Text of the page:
11
Department of Laboratory Medicine, Karolinska Institutet , 17177 Stockholm, Sweden.
12
Department of Physiology, Anatomy and Genetics, University of Oxford , Oxford OX13QX, United Kingdom.
13
Sandoz Biopharmaceuticals-Lek Pharmaceuticals d.d., Mengeš, Slovenia.
14
Institute of Experimental Neurology, Division of Neuroscience, San Raffaele Scientific Institute , 20132 Milan, Italy.
15
Laboratory of Experimental Cancer Research, Department of Radiation Oncology and Experimental Cancer Research, Ghent University Hospital , 9000 Gent, Belgium.
16
Science Faculty, Molecular Biology and Genetics Department, THORLAB- Therapeutic Oligonucleotide Research Lab, Bilkent University , 06800 Bilkent, Turkey.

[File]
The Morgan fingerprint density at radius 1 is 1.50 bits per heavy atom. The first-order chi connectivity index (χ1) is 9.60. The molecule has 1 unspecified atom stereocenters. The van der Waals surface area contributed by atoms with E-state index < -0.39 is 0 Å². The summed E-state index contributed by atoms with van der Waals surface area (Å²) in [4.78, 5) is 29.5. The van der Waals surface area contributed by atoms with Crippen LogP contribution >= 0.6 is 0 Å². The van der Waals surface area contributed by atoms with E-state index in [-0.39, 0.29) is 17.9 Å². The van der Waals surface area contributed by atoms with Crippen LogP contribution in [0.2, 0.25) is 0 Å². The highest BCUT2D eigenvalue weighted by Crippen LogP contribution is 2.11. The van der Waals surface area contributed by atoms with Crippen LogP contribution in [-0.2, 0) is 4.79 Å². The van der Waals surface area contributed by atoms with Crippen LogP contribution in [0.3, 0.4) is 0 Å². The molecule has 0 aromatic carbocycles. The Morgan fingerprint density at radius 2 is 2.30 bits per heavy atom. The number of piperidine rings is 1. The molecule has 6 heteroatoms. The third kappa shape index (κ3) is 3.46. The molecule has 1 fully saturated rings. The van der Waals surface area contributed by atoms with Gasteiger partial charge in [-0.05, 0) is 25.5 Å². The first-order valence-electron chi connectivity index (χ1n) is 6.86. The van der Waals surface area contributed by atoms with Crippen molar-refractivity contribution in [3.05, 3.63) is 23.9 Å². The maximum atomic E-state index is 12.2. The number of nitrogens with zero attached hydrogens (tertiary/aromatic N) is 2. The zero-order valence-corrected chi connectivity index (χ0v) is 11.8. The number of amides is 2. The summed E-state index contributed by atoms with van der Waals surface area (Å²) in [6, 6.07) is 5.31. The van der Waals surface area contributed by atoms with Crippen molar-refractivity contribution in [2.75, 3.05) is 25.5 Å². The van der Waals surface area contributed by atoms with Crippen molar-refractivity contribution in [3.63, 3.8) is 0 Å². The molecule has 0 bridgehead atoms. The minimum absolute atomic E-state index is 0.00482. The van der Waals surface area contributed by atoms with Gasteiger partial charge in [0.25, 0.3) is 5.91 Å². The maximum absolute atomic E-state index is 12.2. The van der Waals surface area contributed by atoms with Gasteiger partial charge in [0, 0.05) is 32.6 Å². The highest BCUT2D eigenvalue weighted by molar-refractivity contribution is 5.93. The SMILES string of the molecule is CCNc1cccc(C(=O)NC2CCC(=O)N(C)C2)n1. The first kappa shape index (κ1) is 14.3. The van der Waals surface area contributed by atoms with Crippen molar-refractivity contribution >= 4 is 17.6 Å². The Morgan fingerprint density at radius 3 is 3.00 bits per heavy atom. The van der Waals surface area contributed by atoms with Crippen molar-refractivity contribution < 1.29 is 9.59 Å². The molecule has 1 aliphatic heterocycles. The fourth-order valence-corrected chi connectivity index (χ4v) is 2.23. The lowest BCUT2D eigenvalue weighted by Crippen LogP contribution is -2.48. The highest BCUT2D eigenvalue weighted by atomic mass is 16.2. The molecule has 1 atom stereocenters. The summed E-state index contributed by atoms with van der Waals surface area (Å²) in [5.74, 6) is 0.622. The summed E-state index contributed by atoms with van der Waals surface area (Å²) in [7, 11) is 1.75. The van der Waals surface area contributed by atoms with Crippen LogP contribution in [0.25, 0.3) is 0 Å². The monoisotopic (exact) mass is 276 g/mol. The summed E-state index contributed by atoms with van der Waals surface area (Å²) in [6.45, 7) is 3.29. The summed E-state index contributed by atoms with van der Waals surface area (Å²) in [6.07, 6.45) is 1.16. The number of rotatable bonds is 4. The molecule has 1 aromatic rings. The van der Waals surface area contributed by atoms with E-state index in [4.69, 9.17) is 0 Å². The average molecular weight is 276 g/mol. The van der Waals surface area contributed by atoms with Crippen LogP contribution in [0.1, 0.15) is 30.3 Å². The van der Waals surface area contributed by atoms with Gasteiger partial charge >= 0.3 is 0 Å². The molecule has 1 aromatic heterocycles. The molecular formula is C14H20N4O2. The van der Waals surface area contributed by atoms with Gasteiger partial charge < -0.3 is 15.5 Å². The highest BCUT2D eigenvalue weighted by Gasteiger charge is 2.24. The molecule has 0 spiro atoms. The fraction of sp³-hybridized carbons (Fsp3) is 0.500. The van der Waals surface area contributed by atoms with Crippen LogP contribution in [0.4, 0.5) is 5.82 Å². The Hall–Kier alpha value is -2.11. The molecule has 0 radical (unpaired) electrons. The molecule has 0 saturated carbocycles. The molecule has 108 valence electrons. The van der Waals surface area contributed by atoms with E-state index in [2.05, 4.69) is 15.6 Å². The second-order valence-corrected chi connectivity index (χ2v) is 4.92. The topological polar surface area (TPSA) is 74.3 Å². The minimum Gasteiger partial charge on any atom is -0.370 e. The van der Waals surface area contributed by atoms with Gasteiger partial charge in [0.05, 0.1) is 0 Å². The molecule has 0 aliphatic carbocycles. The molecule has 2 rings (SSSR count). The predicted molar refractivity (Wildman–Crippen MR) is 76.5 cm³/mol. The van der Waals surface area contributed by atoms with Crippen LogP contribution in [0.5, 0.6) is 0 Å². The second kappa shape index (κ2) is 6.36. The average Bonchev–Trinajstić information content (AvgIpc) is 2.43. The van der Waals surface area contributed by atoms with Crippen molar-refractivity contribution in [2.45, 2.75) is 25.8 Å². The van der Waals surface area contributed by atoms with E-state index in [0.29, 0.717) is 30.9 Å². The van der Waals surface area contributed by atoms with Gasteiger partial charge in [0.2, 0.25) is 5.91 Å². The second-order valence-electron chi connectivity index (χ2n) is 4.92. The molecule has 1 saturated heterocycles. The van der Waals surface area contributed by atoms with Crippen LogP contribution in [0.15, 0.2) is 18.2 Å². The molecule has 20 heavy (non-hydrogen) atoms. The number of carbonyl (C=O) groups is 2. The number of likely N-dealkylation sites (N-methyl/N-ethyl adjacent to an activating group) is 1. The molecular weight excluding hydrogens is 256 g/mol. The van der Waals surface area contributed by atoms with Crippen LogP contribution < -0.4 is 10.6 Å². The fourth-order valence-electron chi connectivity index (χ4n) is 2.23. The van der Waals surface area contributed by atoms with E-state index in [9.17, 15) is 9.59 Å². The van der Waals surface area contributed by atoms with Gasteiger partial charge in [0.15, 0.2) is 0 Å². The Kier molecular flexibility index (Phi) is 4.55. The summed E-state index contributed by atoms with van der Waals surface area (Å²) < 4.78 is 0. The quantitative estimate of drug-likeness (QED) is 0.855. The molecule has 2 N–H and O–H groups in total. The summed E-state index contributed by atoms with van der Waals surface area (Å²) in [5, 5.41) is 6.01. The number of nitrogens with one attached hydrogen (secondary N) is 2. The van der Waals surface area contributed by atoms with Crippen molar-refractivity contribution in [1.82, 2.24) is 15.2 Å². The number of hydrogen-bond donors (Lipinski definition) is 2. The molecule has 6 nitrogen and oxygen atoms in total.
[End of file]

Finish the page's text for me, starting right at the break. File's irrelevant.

17
Laboratory of Clinical Biophysics, Faculty of Health Sciences, University of Ljubljana , 1000 Ljubljana, Slovenia.
18
UMR-1280, INRA, and University of Nantes , 44300 Nantes, France.
19
Department of Immunochemistry and Glycobiology, Institute for the Application of Nuclear Energy, INEP, Univeristy of Belgrade , 11000 Belgrade, Serbia.
20
Chemistry Department, University of Ioannina , 45110 Ioannina, Greece.
21
University of Applied Sciences and Arts Northwestern Switzerland , Gründenstrasse 40, 4132 Muttenz, Switzerland.
22
Prof. Ephraim Katzir Department of Biotechnology Engineering, ORT Braude College , Karmiel 2161002, Israel.
23
Dept. of Molecular Cell Biology, Institute for Cancer Research, Oslo University Hospital-The Norwegian Radium Hospital , 0379 Oslo, Norway.
24